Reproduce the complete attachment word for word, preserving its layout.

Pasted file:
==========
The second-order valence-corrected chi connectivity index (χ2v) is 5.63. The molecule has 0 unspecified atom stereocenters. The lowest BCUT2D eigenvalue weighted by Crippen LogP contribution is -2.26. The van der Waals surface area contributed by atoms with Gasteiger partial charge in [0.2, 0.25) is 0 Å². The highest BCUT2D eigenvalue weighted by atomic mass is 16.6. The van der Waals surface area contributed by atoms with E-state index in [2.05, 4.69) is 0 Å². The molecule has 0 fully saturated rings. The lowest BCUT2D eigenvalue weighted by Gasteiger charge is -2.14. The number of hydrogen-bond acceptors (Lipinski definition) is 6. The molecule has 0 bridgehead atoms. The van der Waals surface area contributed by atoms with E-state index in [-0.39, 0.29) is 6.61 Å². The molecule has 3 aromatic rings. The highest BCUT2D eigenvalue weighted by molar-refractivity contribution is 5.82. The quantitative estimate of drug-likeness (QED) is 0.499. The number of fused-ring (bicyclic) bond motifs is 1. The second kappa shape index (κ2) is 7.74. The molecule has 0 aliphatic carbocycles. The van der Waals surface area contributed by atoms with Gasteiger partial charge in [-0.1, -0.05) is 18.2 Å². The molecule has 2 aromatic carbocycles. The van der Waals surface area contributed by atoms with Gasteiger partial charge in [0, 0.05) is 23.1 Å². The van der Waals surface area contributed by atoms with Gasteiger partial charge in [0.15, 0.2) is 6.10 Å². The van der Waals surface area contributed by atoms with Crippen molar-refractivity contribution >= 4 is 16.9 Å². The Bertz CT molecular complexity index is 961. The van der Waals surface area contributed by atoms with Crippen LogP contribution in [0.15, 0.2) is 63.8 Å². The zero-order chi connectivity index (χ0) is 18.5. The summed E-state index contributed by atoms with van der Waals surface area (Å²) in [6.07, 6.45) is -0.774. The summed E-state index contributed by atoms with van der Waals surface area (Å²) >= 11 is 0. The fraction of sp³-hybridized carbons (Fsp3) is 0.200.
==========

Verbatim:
The second-order valence-corrected chi connectivity index (χ2v) is 5.63. The molecule has 0 unspecified atom stereocenters. The lowest BCUT2D eigenvalue weighted by Crippen LogP contribution is -2.26. The van der Waals surface area contributed by atoms with Gasteiger partial charge in [0.2, 0.25) is 0 Å². The highest BCUT2D eigenvalue weighted by atomic mass is 16.6. The van der Waals surface area contributed by atoms with E-state index in [2.05, 4.69) is 0 Å². The molecule has 0 fully saturated rings. The lowest BCUT2D eigenvalue weighted by Gasteiger charge is -2.14. The number of hydrogen-bond acceptors (Lipinski definition) is 6. The molecule has 0 bridgehead atoms. The van der Waals surface area contributed by atoms with E-state index in [-0.39, 0.29) is 6.61 Å². The molecule has 3 aromatic rings. The highest BCUT2D eigenvalue weighted by molar-refractivity contribution is 5.82. The quantitative estimate of drug-likeness (QED) is 0.499. The number of fused-ring (bicyclic) bond motifs is 1. The second kappa shape index (κ2) is 7.74. The molecule has 0 aliphatic carbocycles. The van der Waals surface area contributed by atoms with Gasteiger partial charge in [-0.1, -0.05) is 18.2 Å². The molecule has 2 aromatic carbocycles. The van der Waals surface area contributed by atoms with Gasteiger partial charge in [0, 0.05) is 23.1 Å². The van der Waals surface area contributed by atoms with Gasteiger partial charge in [0.15, 0.2) is 6.10 Å². The van der Waals surface area contributed by atoms with Crippen molar-refractivity contribution >= 4 is 16.9 Å². The Bertz CT molecular complexity index is 961. The van der Waals surface area contributed by atoms with Crippen LogP contribution in [0.15, 0.2) is 63.8 Å². The zero-order chi connectivity index (χ0) is 18.5. The summed E-state index contributed by atoms with van der Waals surface area (Å²) in [6.07, 6.45) is -0.774. The summed E-state index contributed by atoms with van der Waals surface area (Å²) >= 11 is 0. The fraction of sp³-hybridized carbons (Fsp3) is 0.200.